On the face of it, the UK is hurtling towards a disastrous cliff edge exit from the EU on 29 March, and Theresa May is doing nothing to halt it. It also appears, after the prime minister’s talks in Brussels yesterday, that the EU and UK are poles apart, with precious little chance she will win the changes to the Irish backstop needed to secure a Commons majority.

And it looks, after Jeremy Corbyn’s “constructive” letter to May, that he is prepared to support a revised Brexit deal, boosting the chances that one might win Commons approval.

Yet there are two parallel worlds of Brexit; perception and reality rarely meet. The three above statements are one way to read the current position, but I think they are all wrong.

We’ll tell you what’s true. You can form your own view.

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First, while May will keep a no-deal exit in play to maximise pressure on the EU and MPs, cabinet ministers are convinced she has no intention of crashing out and will eventually ask the EU to extend the Article 50 process. She hopes to first win a Commons majority for a revised agreement, so she would need only a “technical” extension lasting a few weeks to push the necessary legislation through parliament.

Matters could yet be taken out of May’s hands if MPs vote for a Bill allowing them to force her to seek such an extension. They will have another opportunity next Thursday, in another series of votes on Brexit, although a second “meaningful” vote on May’s deal will be delayed until after yet more EU-UK negotiations.

Second, the EU is more flexible than its uncompromising public stance suggests. May left Brussels convinced that everyone there wants to avoid “no deal”. EU leaders have one last card: probably a legally-binding assurance that the backstop is temporary. But they will want to play it only when they are confident it would guarantee a Commons majority for the agreement. They do not trust May’s promise yesterday that she can deliver one. They worry that if they use their last card too early in this game of poker, the Tory Eurosceptics will call their bluff and come back for more, as they always do.

Third, Labour’s olive branch is not nearly as generous as it seems. To misquote The Godfather, Corbyn made May an offer she can refuse. If she opts for a permanent customs union, she will alienate some of the Tory MPs who voted for her deal last month and have no hope of winning round the 118 who opposed it. In her formal response, she will likely welcome Corbyn’s move and offer to explore his proposals in a second meeting with him.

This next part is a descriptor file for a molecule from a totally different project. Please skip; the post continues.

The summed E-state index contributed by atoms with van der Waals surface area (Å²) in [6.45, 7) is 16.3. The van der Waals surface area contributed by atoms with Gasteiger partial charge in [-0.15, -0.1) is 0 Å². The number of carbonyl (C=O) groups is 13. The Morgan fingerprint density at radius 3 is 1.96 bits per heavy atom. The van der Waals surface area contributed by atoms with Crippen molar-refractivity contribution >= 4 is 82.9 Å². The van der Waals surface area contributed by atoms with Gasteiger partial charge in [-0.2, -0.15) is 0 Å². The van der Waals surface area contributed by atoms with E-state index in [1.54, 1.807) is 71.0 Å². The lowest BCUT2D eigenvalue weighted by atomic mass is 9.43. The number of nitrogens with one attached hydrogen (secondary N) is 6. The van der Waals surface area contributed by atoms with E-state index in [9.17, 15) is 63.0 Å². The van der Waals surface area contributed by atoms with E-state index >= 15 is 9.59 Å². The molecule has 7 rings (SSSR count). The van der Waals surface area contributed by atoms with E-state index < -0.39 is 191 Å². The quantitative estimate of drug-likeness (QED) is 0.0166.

However, allies insist May remains opposed to a customs union that, as well as threatening to split her party, would prevent trade deals with non-EU countries, which she sees as one of Brexit’s main benefits. Privately, May doubts that Corbyn could deliver Labour’s 256 MPs. The backlash from Labour’s pro-Europeans, who accuse him of ditching party policy on a Final Say referendum and facilitating a “Tory Brexit”, suggests she is right. Some Labour MPs may soon resign the party whip.

Despite his conciliatory tone, I doubt Corbyn will ever walk through the same division lobby as May on Brexit. His strategy all along has been to neither enable, nor block Brexit. I suspect he wants it to go ahead, but without his fingerprints on it. So his missive will encourage those Labour MPs who might back a revised May deal.

One key figure, Lisa Nandy, MP for Leave-voting Wigan, reckons that 40-60 Labour colleagues might vote for one if May embraced a customs union. Corbyn has edged towards a Norway Plus agreement, inside the single market and a customs union, to the delight of those Labour and Tory backbenchers who insist there is a natural Commons majority for their “Common Market 2.0” Plan. Pro-EU cabinet ministers would also welcome this and think May might end up there as a last resort, but for now, she remains wedded to her deal. Corbyn has weakened May’s hand in Brussels, which likes his plan.

While talking the language of compromise, both leaders aim to steal votes from each other’s party. While Corbyn hopes Tory MPs will back a customs union, May woos Labour backbenchers with pledges on workers’ rights.

Ironically, Corbyn’s intervention might also help the prime minister win Tory votes. He has made it easier for her to present the choice to her Tory critics as: back my deal, or the Commons will approve a soft Brexit with Labour’s support. Indeed, I’m told she was already planning to make this very move. As one cabinet minister put it: “She doesn’t want a customs union, but she is preparing to threaten one.” This could push some Tory opponents into holding their nose and voting for her agreement.

It’s hardly a great sales pitch: vote for my imperfect deal or get something much worse. But, aided by a nod and a wink from Corbyn to Labour backbenchers, it might just work.

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